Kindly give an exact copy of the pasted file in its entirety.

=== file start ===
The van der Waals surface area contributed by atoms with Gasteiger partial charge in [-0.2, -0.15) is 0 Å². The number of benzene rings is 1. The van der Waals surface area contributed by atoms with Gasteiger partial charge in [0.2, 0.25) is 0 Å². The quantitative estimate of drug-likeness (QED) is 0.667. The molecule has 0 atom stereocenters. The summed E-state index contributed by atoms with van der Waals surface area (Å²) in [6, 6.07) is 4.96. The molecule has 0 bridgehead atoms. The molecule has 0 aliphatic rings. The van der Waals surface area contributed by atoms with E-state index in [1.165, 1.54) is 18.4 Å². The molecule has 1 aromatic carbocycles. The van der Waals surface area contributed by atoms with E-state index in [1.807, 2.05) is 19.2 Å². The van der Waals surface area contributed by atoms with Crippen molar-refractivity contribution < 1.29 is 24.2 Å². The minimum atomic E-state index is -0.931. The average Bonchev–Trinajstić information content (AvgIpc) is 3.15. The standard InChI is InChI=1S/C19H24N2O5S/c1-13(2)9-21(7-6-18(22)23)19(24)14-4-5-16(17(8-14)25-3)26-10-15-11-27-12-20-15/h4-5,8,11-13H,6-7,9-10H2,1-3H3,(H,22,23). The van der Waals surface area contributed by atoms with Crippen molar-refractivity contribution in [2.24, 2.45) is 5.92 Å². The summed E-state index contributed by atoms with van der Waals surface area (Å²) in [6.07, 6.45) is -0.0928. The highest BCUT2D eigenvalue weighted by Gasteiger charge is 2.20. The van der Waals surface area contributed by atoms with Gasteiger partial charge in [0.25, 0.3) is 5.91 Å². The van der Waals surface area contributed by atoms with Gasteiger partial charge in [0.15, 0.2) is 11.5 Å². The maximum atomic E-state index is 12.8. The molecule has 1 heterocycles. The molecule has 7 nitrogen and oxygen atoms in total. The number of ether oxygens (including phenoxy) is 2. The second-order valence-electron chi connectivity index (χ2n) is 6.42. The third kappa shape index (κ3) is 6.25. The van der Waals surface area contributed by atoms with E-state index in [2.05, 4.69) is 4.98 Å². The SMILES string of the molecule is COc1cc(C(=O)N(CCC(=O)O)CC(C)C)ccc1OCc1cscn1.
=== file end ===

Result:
The van der Waals surface area contributed by atoms with Gasteiger partial charge in [-0.2, -0.15) is 0 Å². The number of benzene rings is 1. The van der Waals surface area contributed by atoms with Gasteiger partial charge in [0.2, 0.25) is 0 Å². The quantitative estimate of drug-likeness (QED) is 0.667. The molecule has 0 atom stereocenters. The summed E-state index contributed by atoms with van der Waals surface area (Å²) in [6, 6.07) is 4.96. The molecule has 0 bridgehead atoms. The molecule has 0 aliphatic rings. The van der Waals surface area contributed by atoms with E-state index in [1.165, 1.54) is 18.4 Å². The molecule has 1 aromatic carbocycles. The van der Waals surface area contributed by atoms with E-state index in [1.807, 2.05) is 19.2 Å². The van der Waals surface area contributed by atoms with Crippen molar-refractivity contribution < 1.29 is 24.2 Å². The minimum atomic E-state index is -0.931. The average Bonchev–Trinajstić information content (AvgIpc) is 3.15. The standard InChI is InChI=1S/C19H24N2O5S/c1-13(2)9-21(7-6-18(22)23)19(24)14-4-5-16(17(8-14)25-3)26-10-15-11-27-12-20-15/h4-5,8,11-13H,6-7,9-10H2,1-3H3,(H,22,23). The van der Waals surface area contributed by atoms with Crippen molar-refractivity contribution in [2.24, 2.45) is 5.92 Å². The summed E-state index contributed by atoms with van der Waals surface area (Å²) in [6.07, 6.45) is -0.0928. The highest BCUT2D eigenvalue weighted by Gasteiger charge is 2.20. The van der Waals surface area contributed by atoms with Gasteiger partial charge in [0.25, 0.3) is 5.91 Å². The van der Waals surface area contributed by atoms with Gasteiger partial charge in [0.15, 0.2) is 11.5 Å². The maximum atomic E-state index is 12.8. The molecule has 1 heterocycles. The molecule has 7 nitrogen and oxygen atoms in total. The number of ether oxygens (including phenoxy) is 2. The second-order valence-electron chi connectivity index (χ2n) is 6.42. The third kappa shape index (κ3) is 6.25. The van der Waals surface area contributed by atoms with E-state index in [2.05, 4.69) is 4.98 Å². The SMILES string of the molecule is COc1cc(C(=O)N(CCC(=O)O)CC(C)C)ccc1OCc1cscn1.